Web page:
Anything can happen in the next half hour!
One of the best TV series hook lines ever was the famous opening to Stingray: "Marineville I am calling Battlestations - anything can happen in the next half hour". Well that's how this election is beginning to look. In fact if copyright allowed it, I would gladly replace Newsnight's opening titles with this.
As the media gets back to its 24-hour rolling frenzy after the long weekend this morning it's worth trying to summarise what's happened since last Thursday - because I think it will be seen as significant with hindsight, and makes the whole situation unpredictable.
First the Guardian came out in support of the Libdems. Defying expectations - and calls from within the editorial team - for a simple tactical voting line, the self-designated "global voice for liberalism" adopted a capital-L - and that could presage bigger changes on the centre-left of British politics. This created a momentum within the Labour party that has resulted in parallel coded calls for tactical voting this morning, from Peter Hain, Ed Balls and Lord Adonis.
Then there emerged the "plot against Gordon" briefings. Patrick Hennessey of the Telegraph summarised a lot of what's being said in background: if Labour has to approach the Libdems on Friday morning for a coalition you would see simultaneous moves to replace the leadership, with the usual camps lining up - David Miliband (visionary neo-Blairite) versus Alan Johnson (affable stop-gap). Veteran Labour journalist Will Hutton called for Nick Clegg to become PM.
Gordon Brown, who had only decided to speak to the London Citizens' conference on Friday, turned up to it on Monday and delivered a left-leaning, barnstorming speech to an avalanche of applause and a lot of surprised Twittering by labour folks along the lines of "who is this guy who looks like Gordon?"
It was not just the Guardian's move that focused minds within the Labour hierarchy: it was the emergence of the "momentum" theme in media coverage of the Conservatives. Conservative internal polling has, for several days, been consistent with last night's Ipsos-Mori marginals poll - which is that they have a differential 7% swing in the marginals that could give them a tiny commons majority: but only as long as they don't lose seats to the Libdems.
This poll is actually really interesting. Remembering it is a poll of marginals, it states that: about 11% of people have already switched votes during the campaign; about a third are open to changing their minds; and the Libdem vote is softest followed by Labour. In short it confirms that there are too many variables to call it.
Meanwhile Conservative spin-doctors are working overtime to create a "quiet march to Downing Street" momentum.
David Cameron broke with tradition and began to spell out some of the immediate actions he would take - and began to put out messages of reassurance on protecting front line services. I read all of this as political ammunition for a push into the "red" end of the Labour-Tory marginal list, with an emollient message to areas where he knows there is residual mistrust for the Conservatives.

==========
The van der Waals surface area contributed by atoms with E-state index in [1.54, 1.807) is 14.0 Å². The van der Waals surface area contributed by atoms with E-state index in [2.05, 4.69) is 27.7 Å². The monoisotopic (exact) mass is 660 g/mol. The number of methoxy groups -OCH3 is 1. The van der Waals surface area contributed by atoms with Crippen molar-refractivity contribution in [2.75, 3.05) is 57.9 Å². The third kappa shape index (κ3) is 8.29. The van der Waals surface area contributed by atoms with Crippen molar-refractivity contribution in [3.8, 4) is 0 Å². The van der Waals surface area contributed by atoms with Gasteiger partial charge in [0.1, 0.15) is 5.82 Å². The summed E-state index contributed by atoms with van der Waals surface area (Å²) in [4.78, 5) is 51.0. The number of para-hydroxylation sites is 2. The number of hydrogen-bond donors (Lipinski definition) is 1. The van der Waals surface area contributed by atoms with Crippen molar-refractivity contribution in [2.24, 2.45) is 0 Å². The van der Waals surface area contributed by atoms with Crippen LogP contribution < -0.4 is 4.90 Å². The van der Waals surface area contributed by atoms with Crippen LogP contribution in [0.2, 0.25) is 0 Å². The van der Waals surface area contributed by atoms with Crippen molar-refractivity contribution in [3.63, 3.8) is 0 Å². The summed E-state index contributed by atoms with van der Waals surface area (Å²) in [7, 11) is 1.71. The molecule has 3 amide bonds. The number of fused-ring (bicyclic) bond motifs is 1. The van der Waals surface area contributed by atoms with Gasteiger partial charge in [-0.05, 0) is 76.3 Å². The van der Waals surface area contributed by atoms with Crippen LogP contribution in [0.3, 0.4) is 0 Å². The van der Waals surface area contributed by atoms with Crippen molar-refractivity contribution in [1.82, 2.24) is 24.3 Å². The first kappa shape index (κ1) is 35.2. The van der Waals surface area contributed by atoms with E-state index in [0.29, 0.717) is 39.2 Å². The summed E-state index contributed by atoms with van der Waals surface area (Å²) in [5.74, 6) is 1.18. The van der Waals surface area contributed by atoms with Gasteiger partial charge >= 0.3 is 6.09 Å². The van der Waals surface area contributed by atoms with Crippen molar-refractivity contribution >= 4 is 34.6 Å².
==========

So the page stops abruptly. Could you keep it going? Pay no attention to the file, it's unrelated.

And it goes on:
Within the Libdems there are two scenarios emerging. The first - which their campaign evidence seems to encourage - is that they might come second (obviously they want to come first) in the popular vote. If this happens it will turn Cleggmania into a much bigger political phenomenon and you will begin to see post-election re-alignments in British poltics. The second scenario is they get squeezed in the last few days but still emerge with somewhere between 70 and 100 seats and become instantly kingmakers in a hung parliament.
Interestingly the Libdems are still struggling to understand where their surge of support is coming from: they are getting mass sign ups to all Clegg's public meetings; are recruiting massively online and raising money ditto. Anecdotal evidence from party workers suggests quite a lot of this is happening within Labour areas and from within - yes, our old friend "Mosaic Group E" - young, urban, transient and trendy. There are some within the party who believe this puts them at the head of a true, Obama-style postmodern demographic swing. Others see it simply as a reward for a lifetime of thankless hard work.
With all the newspapers now indicating their voting preference, and rising calls for tactical voting between Labour and the Libdems, all three party machines believe there is, if not "all to play for", then something to play for. Their relentless campaign schedules matter; as does the crucial battle for domination in the broadcast media. It will be relentless for 48 hours now.
Oh and the bond markets have decided to open at 1am on Friday so that, before 90% of the votes are counted, the international markets can get their retaliation in first. There's no Newsnight on Thursday night but I will be out, armed with my earpiece and the idiot's guide to 10-year gilt spreads, at a constituency count that I am told will finish at 5am.
By then it will be all over bar the shouting - but for once I think we can guarantee there will be shouting, and not all of it ecstatic. Keep your finger on the refresh button and follow me on Twitter.